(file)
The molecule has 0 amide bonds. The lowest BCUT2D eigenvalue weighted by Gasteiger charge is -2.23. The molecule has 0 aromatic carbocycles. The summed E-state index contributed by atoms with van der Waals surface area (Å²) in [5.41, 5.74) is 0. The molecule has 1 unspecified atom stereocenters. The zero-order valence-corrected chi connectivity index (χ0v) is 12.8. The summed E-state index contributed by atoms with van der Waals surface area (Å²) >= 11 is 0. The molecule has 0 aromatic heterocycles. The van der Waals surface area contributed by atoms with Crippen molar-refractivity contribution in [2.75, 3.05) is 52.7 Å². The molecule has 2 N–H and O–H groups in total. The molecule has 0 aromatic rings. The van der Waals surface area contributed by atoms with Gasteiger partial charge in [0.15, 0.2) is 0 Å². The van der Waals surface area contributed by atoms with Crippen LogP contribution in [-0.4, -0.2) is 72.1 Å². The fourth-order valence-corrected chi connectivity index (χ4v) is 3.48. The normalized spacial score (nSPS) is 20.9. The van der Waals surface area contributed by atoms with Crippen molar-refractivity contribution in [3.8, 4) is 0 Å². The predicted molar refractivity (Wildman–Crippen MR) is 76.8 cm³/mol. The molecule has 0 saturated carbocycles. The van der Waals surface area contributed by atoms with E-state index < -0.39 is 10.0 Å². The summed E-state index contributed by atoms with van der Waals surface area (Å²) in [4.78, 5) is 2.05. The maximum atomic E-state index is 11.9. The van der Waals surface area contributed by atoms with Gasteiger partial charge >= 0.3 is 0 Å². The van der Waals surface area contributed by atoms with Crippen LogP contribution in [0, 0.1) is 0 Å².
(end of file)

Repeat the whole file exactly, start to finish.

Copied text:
The molecule has 0 amide bonds. The lowest BCUT2D eigenvalue weighted by Gasteiger charge is -2.23. The molecule has 0 aromatic carbocycles. The summed E-state index contributed by atoms with van der Waals surface area (Å²) in [5.41, 5.74) is 0. The molecule has 1 unspecified atom stereocenters. The zero-order valence-corrected chi connectivity index (χ0v) is 12.8. The summed E-state index contributed by atoms with van der Waals surface area (Å²) >= 11 is 0. The molecule has 0 aromatic heterocycles. The van der Waals surface area contributed by atoms with Crippen molar-refractivity contribution in [2.75, 3.05) is 52.7 Å². The molecule has 2 N–H and O–H groups in total. The molecule has 0 aromatic rings. The van der Waals surface area contributed by atoms with Gasteiger partial charge in [0.15, 0.2) is 0 Å². The van der Waals surface area contributed by atoms with Crippen LogP contribution in [-0.4, -0.2) is 72.1 Å². The fourth-order valence-corrected chi connectivity index (χ4v) is 3.48. The normalized spacial score (nSPS) is 20.9. The van der Waals surface area contributed by atoms with Crippen molar-refractivity contribution in [3.8, 4) is 0 Å². The predicted molar refractivity (Wildman–Crippen MR) is 76.8 cm³/mol. The molecule has 0 saturated carbocycles. The van der Waals surface area contributed by atoms with E-state index < -0.39 is 10.0 Å². The summed E-state index contributed by atoms with van der Waals surface area (Å²) in [4.78, 5) is 2.05. The maximum atomic E-state index is 11.9. The van der Waals surface area contributed by atoms with Gasteiger partial charge >= 0.3 is 0 Å². The van der Waals surface area contributed by atoms with Crippen LogP contribution in [0, 0.1) is 0 Å².